The row involving the King hosting the EU chief just hours after she agreed a new Brexit deal with Rishi Sunak shows how the monarch has to “tread carefully” over his political role to a greater extent than his late mother, constitutional experts have said.

The DUP suggested on Tuesday it might issue a formal complaint to Buckingham Palace after the monarch met European Commission president Ursula von der Leyen at Windsor Castle in the wake of the new trading rules being struck for Northern Ireland.

Criticism of the King has taken some in government by surprise, given both the monarch and Queen Elizabeth have held similar meetings in the margins of major political events, and threatened to overshadow the carefully choreographed historical moment.

But it underlined how the King is likely to attract more criticism over his meetings with political figures than his late mother because of his long-held reputation as an activist prince.

Dr Craig Prescott, a constitutional expert at Bangor University, told i that if the Queen had met Ms von der Leyen after the Windsor Framework had been agreed, “I don’t think we would have noticed that much because her own impartiality, and being ‘above’ politics, was so well established.

“She also had a level of popularity that meant that perhaps she wasn’t placed under quite as much scrutiny as the King is. There is a much greater interest in the moment (for all sorts of reasons) into what the monarchy is doing.

“I think this shows how the King has to tread carefully.”

Dr Prescott added: “I think this shows that there’s a need to try to scope out the political role of the monarchy. How much of what we expect from the monarchy is because of what Elizabeth II did? But then, how much of that is because of underlying changes to the UK constitution during those 70 years? The answer to those questions may well be a little different.”

The DUP’s Brexit spokesman Sammy Wilson warned that the King would come to “regret” his decision to host Ms von der Leyen so close to a politically sensitive moment.

Mr Wilson told the Daily Telegraph’s Chopper’s Politics podcast: “It’s a decision that the King will come to regret in the future. It’s a very, very dangerous thing that has been done.

“The King has to explain that. But the one thing I do know is that it is a bad decision. And if he keeps going down this route and politicising the monarchy, then the status that his mother had, he will never acquire. And it will put the monarch in jeopardy because people will simply see it as a partisan rather than a national institution.”

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Even the circumstances of Monday’s meeting remain shrouded in mystery, with the Palace, Downing Street and the EU all denying they were responsible for proposing the talks.

Protocol dictates that the monarch is advised by the government when to meet world leaders – this was the case when the King hosted President Zelensky for tea at Buckingham Palace in February.

Last October, the then prime minister Liz Truss asked the King not to attend the world climate Cop27 talks in Egypt, despite the monarch, who has a decades-long history of campaigning on the environment, reportedly “champing at the bit” to go. Mr Sunak upheld that advice when he succeeded Ms Truss as PM.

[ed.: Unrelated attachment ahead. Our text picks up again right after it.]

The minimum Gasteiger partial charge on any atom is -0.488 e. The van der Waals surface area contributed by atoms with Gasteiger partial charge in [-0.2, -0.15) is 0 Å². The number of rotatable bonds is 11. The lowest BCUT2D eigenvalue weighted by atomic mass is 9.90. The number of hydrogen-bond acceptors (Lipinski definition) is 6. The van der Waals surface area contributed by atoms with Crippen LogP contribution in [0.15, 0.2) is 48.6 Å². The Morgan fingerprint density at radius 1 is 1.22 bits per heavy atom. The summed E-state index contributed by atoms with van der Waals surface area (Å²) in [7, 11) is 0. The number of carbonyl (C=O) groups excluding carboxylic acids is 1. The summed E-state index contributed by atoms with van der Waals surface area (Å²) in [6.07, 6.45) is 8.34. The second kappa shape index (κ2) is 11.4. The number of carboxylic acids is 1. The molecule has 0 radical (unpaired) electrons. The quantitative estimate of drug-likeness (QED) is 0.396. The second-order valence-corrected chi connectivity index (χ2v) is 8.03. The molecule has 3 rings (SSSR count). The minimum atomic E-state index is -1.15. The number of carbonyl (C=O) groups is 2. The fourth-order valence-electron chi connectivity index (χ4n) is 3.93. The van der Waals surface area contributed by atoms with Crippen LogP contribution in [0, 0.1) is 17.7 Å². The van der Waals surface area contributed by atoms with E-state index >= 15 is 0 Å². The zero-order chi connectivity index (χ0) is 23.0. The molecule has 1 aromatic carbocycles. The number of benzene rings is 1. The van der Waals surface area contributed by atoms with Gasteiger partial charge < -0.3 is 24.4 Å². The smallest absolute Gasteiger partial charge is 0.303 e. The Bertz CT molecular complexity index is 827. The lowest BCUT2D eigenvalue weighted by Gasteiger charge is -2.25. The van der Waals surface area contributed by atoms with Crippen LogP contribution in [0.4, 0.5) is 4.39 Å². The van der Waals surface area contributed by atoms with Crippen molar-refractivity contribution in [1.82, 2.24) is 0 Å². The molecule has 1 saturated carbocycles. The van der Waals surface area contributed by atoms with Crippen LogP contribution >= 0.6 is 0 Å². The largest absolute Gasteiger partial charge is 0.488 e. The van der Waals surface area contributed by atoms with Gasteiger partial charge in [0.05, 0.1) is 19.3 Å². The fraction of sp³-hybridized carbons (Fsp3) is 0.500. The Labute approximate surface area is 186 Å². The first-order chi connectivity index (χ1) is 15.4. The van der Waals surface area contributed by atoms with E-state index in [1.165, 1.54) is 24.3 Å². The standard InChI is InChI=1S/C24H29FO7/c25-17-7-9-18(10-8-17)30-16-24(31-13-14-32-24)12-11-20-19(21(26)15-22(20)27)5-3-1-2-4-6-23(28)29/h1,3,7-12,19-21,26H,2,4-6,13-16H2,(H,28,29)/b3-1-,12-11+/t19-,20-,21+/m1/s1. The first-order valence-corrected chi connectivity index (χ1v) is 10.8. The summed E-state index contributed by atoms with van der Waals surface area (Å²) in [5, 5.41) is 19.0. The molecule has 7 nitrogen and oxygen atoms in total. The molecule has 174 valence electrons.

In the case of Ms von der Leyen, senior government sources suggested on Monday that it had been a request by Buckingham Palace, and that the King ultimately decides who he meets. Yet the palace insisted the talks had been based on “government advice”.

During her reign, the Queen very rarely waded into politics – and when she did so it was at the behest of Downing Street. When she told a well-wisher outside Crathie Kirk near Balmoral, on the eve of the 2014 Scottish independence referendum, that she hoped “people will think very carefully about the future” it was no off-the-cuff remark but a carefully-staged intervention requested by the then-PM David Cameron.

Yet given his overtly political interventions as Prince of Wales – including his notorious “black spider memos” to ministers – it is a reputation he has consciously tried to play down since becoming monarch.

When the new King addressed both houses of Parliament less than a week after his mother’s death last September, he pledged to uphold the “vital parliamentary traditions to which members of both houses dedicate yourselves with such personal commitment, for the betterment of us all” adding that “Parliament is the living and breathing instrument of our democracy”.

It was a very pointed message to assembled MPs and peers that he would not be meddling in politics now he was on the throne.

Dr Prescott added: “The King did not travel to Cop, following the advice of Liz Truss, although we all know that he probably would have done had he been allowed. Indeed, this is quite a good example of his understanding his role.”

The fact that Monday’s meeting with Ms von der Leyen was in the context of Brexit – one of the most contentious political issues for decades – only magnifies the sensitivities of the King’s role in those talks.

Dr Prescott said: “Had the King met, say, the Japanese Prime Minister as part of a process of signing a UK/Japan trade agreement, then you simply wouldn’t have the same controversy. Any such agreement might have its own issues, but it’s not quite the same or as intense.”

In fact, the King’s talks with the European president may be part of a wider strategy by the palace and government to forge closer ties with the Continent in the wake of Brexit, the constitutional expert suggested.

Dr Prescott said: “This may even be part of a broader strategy. The King’s first overseas visit looks like it will be to France (and not somewhere in the Commonwealth) – which perhaps shows priority within the government of engaging with Europe.”

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